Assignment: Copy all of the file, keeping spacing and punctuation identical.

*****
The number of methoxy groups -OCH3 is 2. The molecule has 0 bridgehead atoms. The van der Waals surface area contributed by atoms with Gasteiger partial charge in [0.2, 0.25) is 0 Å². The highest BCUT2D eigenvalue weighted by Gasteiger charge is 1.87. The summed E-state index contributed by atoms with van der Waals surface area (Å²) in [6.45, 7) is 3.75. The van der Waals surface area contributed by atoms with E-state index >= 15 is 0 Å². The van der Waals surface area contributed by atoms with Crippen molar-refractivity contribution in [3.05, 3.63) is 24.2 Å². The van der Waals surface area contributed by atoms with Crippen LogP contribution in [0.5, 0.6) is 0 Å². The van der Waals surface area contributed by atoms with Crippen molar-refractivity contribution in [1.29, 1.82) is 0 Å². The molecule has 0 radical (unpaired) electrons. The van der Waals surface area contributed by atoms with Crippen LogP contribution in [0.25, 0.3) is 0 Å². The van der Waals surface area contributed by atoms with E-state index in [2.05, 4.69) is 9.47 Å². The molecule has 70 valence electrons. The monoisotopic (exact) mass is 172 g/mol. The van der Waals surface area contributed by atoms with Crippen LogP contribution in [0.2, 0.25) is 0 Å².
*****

The number of methoxy groups -OCH3 is 2. The molecule has 0 bridgehead atoms. The van der Waals surface area contributed by atoms with Gasteiger partial charge in [0.2, 0.25) is 0 Å². The highest BCUT2D eigenvalue weighted by Gasteiger charge is 1.87. The summed E-state index contributed by atoms with van der Waals surface area (Å²) in [6.45, 7) is 3.75. The van der Waals surface area contributed by atoms with E-state index >= 15 is 0 Å². The van der Waals surface area contributed by atoms with Crippen molar-refractivity contribution in [3.05, 3.63) is 24.2 Å². The van der Waals surface area contributed by atoms with Crippen LogP contribution in [0.5, 0.6) is 0 Å². The van der Waals surface area contributed by atoms with Crippen molar-refractivity contribution in [1.29, 1.82) is 0 Å². The molecule has 0 radical (unpaired) electrons. The van der Waals surface area contributed by atoms with Crippen LogP contribution in [0.25, 0.3) is 0 Å². The van der Waals surface area contributed by atoms with E-state index in [2.05, 4.69) is 9.47 Å². The molecule has 70 valence electrons. The monoisotopic (exact) mass is 172 g/mol. The van der Waals surface area contributed by atoms with Crippen LogP contribution in [0.2, 0.25) is 0 Å².